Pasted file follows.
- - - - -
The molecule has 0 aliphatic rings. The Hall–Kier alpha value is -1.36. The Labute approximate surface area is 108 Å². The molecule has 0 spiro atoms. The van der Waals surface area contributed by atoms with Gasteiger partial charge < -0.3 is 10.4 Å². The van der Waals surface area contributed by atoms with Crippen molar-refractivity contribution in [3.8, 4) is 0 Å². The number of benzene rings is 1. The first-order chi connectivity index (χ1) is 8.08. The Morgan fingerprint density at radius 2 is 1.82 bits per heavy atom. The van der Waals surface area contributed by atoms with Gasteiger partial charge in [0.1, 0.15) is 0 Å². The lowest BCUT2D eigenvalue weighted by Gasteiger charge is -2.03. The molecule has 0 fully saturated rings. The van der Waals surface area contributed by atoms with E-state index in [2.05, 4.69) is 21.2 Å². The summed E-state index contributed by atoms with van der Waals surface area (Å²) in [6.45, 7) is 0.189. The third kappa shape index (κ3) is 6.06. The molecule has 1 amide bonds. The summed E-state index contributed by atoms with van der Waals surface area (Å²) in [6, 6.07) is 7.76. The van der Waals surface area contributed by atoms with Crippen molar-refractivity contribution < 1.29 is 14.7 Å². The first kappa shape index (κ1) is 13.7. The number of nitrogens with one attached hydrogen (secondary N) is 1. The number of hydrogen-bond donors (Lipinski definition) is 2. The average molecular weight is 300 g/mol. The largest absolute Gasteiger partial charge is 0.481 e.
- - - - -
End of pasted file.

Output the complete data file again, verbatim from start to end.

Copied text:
The molecule has 0 aliphatic rings. The Hall–Kier alpha value is -1.36. The Labute approximate surface area is 108 Å². The molecule has 0 spiro atoms. The van der Waals surface area contributed by atoms with Gasteiger partial charge < -0.3 is 10.4 Å². The van der Waals surface area contributed by atoms with Crippen molar-refractivity contribution in [3.8, 4) is 0 Å². The number of benzene rings is 1. The first-order chi connectivity index (χ1) is 8.08. The Morgan fingerprint density at radius 2 is 1.82 bits per heavy atom. The van der Waals surface area contributed by atoms with Gasteiger partial charge in [0.1, 0.15) is 0 Å². The lowest BCUT2D eigenvalue weighted by Gasteiger charge is -2.03. The molecule has 0 fully saturated rings. The van der Waals surface area contributed by atoms with E-state index in [2.05, 4.69) is 21.2 Å². The summed E-state index contributed by atoms with van der Waals surface area (Å²) in [6.45, 7) is 0.189. The third kappa shape index (κ3) is 6.06. The molecule has 1 amide bonds. The summed E-state index contributed by atoms with van der Waals surface area (Å²) in [6, 6.07) is 7.76. The van der Waals surface area contributed by atoms with Crippen molar-refractivity contribution < 1.29 is 14.7 Å². The first kappa shape index (κ1) is 13.7. The number of nitrogens with one attached hydrogen (secondary N) is 1. The number of hydrogen-bond donors (Lipinski definition) is 2. The average molecular weight is 300 g/mol. The largest absolute Gasteiger partial charge is 0.481 e.